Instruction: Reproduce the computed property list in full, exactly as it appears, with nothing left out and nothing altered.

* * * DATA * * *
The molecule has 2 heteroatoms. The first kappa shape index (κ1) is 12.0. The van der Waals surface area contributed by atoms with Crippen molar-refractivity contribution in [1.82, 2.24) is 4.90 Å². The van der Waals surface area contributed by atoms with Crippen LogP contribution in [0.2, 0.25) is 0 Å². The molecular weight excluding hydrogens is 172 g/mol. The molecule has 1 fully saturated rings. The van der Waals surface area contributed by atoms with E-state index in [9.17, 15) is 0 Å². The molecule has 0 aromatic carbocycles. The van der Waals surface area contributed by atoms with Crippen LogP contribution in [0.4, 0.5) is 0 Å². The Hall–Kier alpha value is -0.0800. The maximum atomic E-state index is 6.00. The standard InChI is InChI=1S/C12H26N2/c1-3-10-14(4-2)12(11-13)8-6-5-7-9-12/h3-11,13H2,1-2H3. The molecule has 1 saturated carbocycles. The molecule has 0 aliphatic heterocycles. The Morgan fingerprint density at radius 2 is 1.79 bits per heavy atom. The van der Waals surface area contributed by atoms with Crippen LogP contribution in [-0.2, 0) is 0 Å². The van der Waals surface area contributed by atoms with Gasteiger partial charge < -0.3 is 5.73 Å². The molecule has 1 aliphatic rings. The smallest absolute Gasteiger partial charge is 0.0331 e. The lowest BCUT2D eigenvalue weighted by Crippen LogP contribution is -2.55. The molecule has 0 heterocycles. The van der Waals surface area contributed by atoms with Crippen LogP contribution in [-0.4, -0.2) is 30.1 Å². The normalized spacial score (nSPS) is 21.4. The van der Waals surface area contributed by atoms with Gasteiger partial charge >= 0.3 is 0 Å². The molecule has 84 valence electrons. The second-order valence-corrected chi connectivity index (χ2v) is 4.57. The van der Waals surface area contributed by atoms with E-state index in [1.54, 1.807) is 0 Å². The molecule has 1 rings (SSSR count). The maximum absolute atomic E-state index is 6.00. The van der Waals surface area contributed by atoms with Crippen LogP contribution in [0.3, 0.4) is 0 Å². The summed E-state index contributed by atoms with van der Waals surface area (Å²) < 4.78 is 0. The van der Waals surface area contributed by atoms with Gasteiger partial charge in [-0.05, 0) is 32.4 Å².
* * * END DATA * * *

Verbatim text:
The molecule has 2 heteroatoms. The first kappa shape index (κ1) is 12.0. The van der Waals surface area contributed by atoms with Crippen molar-refractivity contribution in [1.82, 2.24) is 4.90 Å². The van der Waals surface area contributed by atoms with Crippen LogP contribution in [0.2, 0.25) is 0 Å². The molecular weight excluding hydrogens is 172 g/mol. The molecule has 1 fully saturated rings. The van der Waals surface area contributed by atoms with E-state index in [9.17, 15) is 0 Å². The molecule has 0 aromatic carbocycles. The van der Waals surface area contributed by atoms with Crippen LogP contribution in [0.4, 0.5) is 0 Å². The Hall–Kier alpha value is -0.0800. The maximum atomic E-state index is 6.00. The standard InChI is InChI=1S/C12H26N2/c1-3-10-14(4-2)12(11-13)8-6-5-7-9-12/h3-11,13H2,1-2H3. The molecule has 1 saturated carbocycles. The molecule has 0 aliphatic heterocycles. The Morgan fingerprint density at radius 2 is 1.79 bits per heavy atom. The van der Waals surface area contributed by atoms with Crippen LogP contribution in [-0.2, 0) is 0 Å². The van der Waals surface area contributed by atoms with Gasteiger partial charge < -0.3 is 5.73 Å². The molecule has 1 aliphatic rings. The smallest absolute Gasteiger partial charge is 0.0331 e. The lowest BCUT2D eigenvalue weighted by Crippen LogP contribution is -2.55. The molecule has 0 heterocycles. The van der Waals surface area contributed by atoms with Crippen LogP contribution in [-0.4, -0.2) is 30.1 Å². The normalized spacial score (nSPS) is 21.4. The van der Waals surface area contributed by atoms with Gasteiger partial charge >= 0.3 is 0 Å². The molecule has 84 valence electrons. The second-order valence-corrected chi connectivity index (χ2v) is 4.57. The van der Waals surface area contributed by atoms with E-state index in [1.54, 1.807) is 0 Å². The molecule has 1 rings (SSSR count). The maximum absolute atomic E-state index is 6.00. The van der Waals surface area contributed by atoms with Crippen LogP contribution in [0.3, 0.4) is 0 Å². The summed E-state index contributed by atoms with van der Waals surface area (Å²) < 4.78 is 0. The van der Waals surface area contributed by atoms with Gasteiger partial charge in [-0.05, 0) is 32.4 Å².